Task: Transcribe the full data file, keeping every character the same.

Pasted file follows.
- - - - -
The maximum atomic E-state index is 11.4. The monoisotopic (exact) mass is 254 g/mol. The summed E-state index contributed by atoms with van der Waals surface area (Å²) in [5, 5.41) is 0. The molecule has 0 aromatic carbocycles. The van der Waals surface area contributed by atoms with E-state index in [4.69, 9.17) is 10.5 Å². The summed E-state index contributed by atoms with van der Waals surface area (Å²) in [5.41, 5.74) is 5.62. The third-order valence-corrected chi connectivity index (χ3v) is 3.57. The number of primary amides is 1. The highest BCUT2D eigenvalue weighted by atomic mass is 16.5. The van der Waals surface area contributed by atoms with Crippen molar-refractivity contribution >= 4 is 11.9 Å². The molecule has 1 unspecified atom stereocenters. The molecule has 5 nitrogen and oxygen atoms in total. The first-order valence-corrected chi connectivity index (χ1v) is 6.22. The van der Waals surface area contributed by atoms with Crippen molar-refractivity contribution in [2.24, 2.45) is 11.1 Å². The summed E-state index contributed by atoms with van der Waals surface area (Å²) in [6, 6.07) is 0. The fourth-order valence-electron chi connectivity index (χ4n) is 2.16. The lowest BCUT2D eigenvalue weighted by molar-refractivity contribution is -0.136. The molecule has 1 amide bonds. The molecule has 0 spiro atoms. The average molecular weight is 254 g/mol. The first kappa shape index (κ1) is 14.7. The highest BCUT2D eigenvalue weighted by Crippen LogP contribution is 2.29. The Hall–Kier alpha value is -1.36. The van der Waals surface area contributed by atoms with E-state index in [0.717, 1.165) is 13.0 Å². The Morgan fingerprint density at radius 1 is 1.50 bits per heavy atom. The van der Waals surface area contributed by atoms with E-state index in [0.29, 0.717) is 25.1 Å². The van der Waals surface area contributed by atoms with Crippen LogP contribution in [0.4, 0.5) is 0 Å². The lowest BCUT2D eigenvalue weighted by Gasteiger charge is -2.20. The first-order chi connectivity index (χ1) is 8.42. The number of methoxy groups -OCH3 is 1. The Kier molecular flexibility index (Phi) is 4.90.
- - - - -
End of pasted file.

The maximum atomic E-state index is 11.4. The monoisotopic (exact) mass is 254 g/mol. The summed E-state index contributed by atoms with van der Waals surface area (Å²) in [5, 5.41) is 0. The molecule has 0 aromatic carbocycles. The van der Waals surface area contributed by atoms with E-state index in [4.69, 9.17) is 10.5 Å². The summed E-state index contributed by atoms with van der Waals surface area (Å²) in [5.41, 5.74) is 5.62. The third-order valence-corrected chi connectivity index (χ3v) is 3.57. The number of primary amides is 1. The highest BCUT2D eigenvalue weighted by atomic mass is 16.5. The van der Waals surface area contributed by atoms with Crippen molar-refractivity contribution >= 4 is 11.9 Å². The molecule has 1 unspecified atom stereocenters. The molecule has 5 nitrogen and oxygen atoms in total. The first-order valence-corrected chi connectivity index (χ1v) is 6.22. The van der Waals surface area contributed by atoms with Crippen molar-refractivity contribution in [2.24, 2.45) is 11.1 Å². The summed E-state index contributed by atoms with van der Waals surface area (Å²) in [6, 6.07) is 0. The fourth-order valence-electron chi connectivity index (χ4n) is 2.16. The lowest BCUT2D eigenvalue weighted by molar-refractivity contribution is -0.136. The molecule has 1 amide bonds. The molecule has 0 spiro atoms. The average molecular weight is 254 g/mol. The first kappa shape index (κ1) is 14.7. The highest BCUT2D eigenvalue weighted by Crippen LogP contribution is 2.29. The Hall–Kier alpha value is -1.36. The van der Waals surface area contributed by atoms with E-state index in [0.717, 1.165) is 13.0 Å². The Morgan fingerprint density at radius 1 is 1.50 bits per heavy atom. The van der Waals surface area contributed by atoms with E-state index in [0.29, 0.717) is 25.1 Å². The van der Waals surface area contributed by atoms with Crippen LogP contribution in [0.4, 0.5) is 0 Å². The lowest BCUT2D eigenvalue weighted by Gasteiger charge is -2.20. The first-order chi connectivity index (χ1) is 8.42. The number of methoxy groups -OCH3 is 1. The Kier molecular flexibility index (Phi) is 4.90.